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Ethical Conflict Among Systems

Author: Debra Smith, LCSW, Chair, Ethics Committee, New Jersey Chapter, NASW

FOCUS Newsletter - October 2000

Originally printed in the April 2000 edition of the NASW New Jersey Chapter’s FOCUS. Reprinted with permission of the New Jersey Chapter.

Social workers find themselves being challenged by difficult ethical decisions. In today’s high-tech world, the informational systems within our Code of Ethics and the legal system often continue to collide and create confusion among practitioners. As such, we need to be clear about just how ethical dilemmas arise and also develop skills to clarify the distinctions between ethical issues and legal ones.

Ethical dilemmas arise in situations where we have to choose between two or more relevant but contradictory ethical values (e.g., confidentiality and protecting a life) or when we face competing or multiple loyalties (e.g. to a client and the agency, or to multiple client systems). Our personal values influence our views of clients, and affect our willingness to take action on the profession’s value base.

The degree of conflict we experience will vary with the degree of personal commitment: the deeper the commitment to personal values, the greater the possibility of conflict with professional values. To facilitate identification and unbiased resolution of ethical dilemmas, the interplay among environmental contexts must also be taken into account. (Grosch and Olsen, 19994, p. 25)

Each situation presents itself as a unique one in which we must weight the competing obligations of the client, the employer, profession and third parties against our own conscience.

Our Code of Ethics provides information to clients and the public about what behaviors are permissible, desirable or mandatory. We must not come to view ethics simplistically.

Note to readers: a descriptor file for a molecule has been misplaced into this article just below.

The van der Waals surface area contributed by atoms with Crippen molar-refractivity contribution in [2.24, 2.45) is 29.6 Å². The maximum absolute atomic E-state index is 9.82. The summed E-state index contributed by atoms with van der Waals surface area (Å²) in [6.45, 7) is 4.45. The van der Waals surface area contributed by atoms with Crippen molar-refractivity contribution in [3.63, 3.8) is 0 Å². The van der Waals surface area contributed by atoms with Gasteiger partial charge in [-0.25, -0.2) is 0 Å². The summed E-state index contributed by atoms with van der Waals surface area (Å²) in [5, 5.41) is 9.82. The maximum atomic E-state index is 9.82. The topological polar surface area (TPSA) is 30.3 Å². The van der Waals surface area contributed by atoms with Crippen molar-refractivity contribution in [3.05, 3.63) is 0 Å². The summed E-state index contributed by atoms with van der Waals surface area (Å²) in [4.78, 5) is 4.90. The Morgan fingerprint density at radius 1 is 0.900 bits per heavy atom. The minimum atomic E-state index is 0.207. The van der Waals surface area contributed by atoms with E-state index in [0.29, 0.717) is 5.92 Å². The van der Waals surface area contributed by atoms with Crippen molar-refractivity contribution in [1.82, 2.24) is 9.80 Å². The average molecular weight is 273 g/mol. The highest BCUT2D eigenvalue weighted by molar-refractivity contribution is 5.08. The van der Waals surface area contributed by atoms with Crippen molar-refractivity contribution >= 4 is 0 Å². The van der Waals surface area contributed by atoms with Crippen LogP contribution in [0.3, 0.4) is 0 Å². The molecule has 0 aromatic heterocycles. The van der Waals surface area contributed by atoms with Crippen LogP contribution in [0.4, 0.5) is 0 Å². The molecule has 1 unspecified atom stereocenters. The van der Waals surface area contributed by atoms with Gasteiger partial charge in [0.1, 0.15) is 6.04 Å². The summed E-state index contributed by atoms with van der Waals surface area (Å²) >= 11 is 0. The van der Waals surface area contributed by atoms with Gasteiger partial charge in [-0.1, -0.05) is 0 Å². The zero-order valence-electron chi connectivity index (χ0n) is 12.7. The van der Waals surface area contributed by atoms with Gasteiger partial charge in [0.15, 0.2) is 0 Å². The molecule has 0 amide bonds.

Our Code is not merely a "laundry list" of "do’s and don’ts." Nor can it ever rightfully serve as a substitute for a thoughtful, creative, and scrupulous approach to professionals practice. It cannot alleviate our responsibility as we struggle with competing demands, multiple values, evolving situations and the anticipation of uncertain outcomes.

We must also be able to distinguish between ethical versus legal behaviors. Our Code requires us to have an aware-ness and general knowledge of the law. The ethical aspects of our profession include questions about our obligations and duties and about what is ethically right or wrong conduct. Questions about the limits of confidentiality, concerns regarding privacy and records and issues about informed consent are representative of causes of ethical dilemmas for social workers (Reamer, 1990, p. 3).

Laws, by comparison, instruct us about the parameters of what we can and can-not do and inform us of what is likely to happen if we commit a prohibited action. A defining feature of law is that it is enacted by legislatures, interpreted by courts and enforced by threat of punishment. While ethical principles are distinct from laws, laws are often based upon ethical principles. For example, the legal principle of "privileged communication" is based on the ethical principle of "confidentiality and privacy." (Lowenberg and Dolgoff, 19996, p. 28)

There are important distinctions between ethics and the law, even though the two are generally regarded as interdependent. While ethics are characterized by a sense of ambiguity, law is said to be definitive. Further, while observance of the law is obligatory and is enforced by threat of punishment, compliance with ethical principles is voluntary and reinforced only by a moral respect for values. Professional ethics, however, may also be reinforced by professional sanctions, ranging from simple censure to cancellation of permission to practice. A professional who is guilty of unethical or unprofessional behavior may find him/herself disciplined by both the profession and the legal system.

A profession that fails to educate its members can only anticipate a trouble-some future. In today’s litigious society, we must be aware of the content of our Code and skilled in discerning when the legal systems intersect the ethical boundaries.

Grosch, William and David C. Olsen. When Helping Starts to Hurt: A New Look at Burnout Among Psychotherapists. New York: W.W. Norton and Company, 1994.


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